I would be VERY surprised if Graves didn't go out of his way to recognize Bathgate. I do not think the Rangers organization will do it, however. Again, the NYR brass is treating the key members of the 94 team at a different level than prior players...Many of whom were "great" Rangers...but none of whom ended "The Curse."

Paul said:

By the way, am I the only person who thinks there's something wrong with the Habs retiring Bob Gainey's 23? Not that he doesn't merit the honour, it just seems like a conflict of interest him being the GM and all.

Is this serious? What could the conflict be? That he will not act in the best interests of an organization that honored him?

 
At 4:59 PM, February 13, 2008, Anonymous Anonymous said...

No jerseys should be retired, period.

I can't stand the sight of Montreal players skating around with stupid numbers like 71 or 74 on their backs because ALL the good traditional numbers are gone.

Seriously, these guys are retiring a jersey per year.

There is a LOT of hockey to be played, boys. Years and years. What happens if you retire all the jerseys, then what? And then you get the 2108 version of Crosby come along and have a legendary career? "Well, we retired 47 numbers already...what's one more?"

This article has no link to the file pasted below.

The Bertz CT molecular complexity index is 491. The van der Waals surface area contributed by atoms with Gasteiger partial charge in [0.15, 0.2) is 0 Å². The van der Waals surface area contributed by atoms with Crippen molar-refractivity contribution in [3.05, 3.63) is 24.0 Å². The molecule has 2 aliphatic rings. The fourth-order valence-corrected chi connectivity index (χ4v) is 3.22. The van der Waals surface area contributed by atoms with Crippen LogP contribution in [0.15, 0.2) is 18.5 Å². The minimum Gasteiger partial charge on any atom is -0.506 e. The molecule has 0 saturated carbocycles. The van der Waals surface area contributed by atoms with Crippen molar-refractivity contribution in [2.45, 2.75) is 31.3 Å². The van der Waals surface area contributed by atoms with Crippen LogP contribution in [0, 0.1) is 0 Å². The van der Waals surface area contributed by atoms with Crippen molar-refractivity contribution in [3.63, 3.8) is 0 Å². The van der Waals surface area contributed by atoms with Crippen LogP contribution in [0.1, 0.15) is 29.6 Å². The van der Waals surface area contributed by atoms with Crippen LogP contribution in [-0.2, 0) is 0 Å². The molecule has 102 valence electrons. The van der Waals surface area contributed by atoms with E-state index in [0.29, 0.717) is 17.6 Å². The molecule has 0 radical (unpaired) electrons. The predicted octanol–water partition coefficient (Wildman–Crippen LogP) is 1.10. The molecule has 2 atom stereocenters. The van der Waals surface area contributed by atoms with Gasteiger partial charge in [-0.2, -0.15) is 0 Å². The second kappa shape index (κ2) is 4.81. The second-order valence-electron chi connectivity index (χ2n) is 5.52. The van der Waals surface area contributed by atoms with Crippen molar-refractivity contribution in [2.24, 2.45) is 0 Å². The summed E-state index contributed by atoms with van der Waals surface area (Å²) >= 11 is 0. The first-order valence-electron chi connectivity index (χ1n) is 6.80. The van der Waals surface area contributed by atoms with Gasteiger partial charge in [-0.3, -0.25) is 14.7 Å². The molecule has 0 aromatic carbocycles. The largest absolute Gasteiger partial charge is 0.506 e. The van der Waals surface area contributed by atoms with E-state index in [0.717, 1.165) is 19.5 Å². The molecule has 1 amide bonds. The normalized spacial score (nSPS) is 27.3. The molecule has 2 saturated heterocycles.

It has to stop sometime, so why not now?

I love the Leafs' policy of only honouring the jerseys. That way you can still see great numbers on the ice.

However, I do NOT like the policy of any old player grabbing great numbers like 1, 7, 9, 14, etc. when they haven't even proven they can play in the league yet.

Certain numbers should be out of reach unless you're a tenured player with credentials. Otherwise, take the "rookie" number.

And if you're good enough, you'll be "honoured" someday...but those jersey numbers will always be ready for the next hero to take the torch.

 
At 6:47 PM, February 13, 2008, Blogger Steve said...

Is this serious? What could the conflict be? That he will not act in the best interests of an organization that honored him?

Other direction. As a person, he has an interest in seeing himself honoured (no longer how humble he is; we all have an interest in self-advancement). As GM, he's responsible for protecting the team's interest, which includes honouring the worthy and not honouring the unworthy. Those interests could certainly conflict on the question of whether Bob Gainey's number should be retired. If he deserves to have his number retired, then those interests don't conflict; but the person making the decision about whether the number should be retired shouldn't have any other interest than the team's in the matter.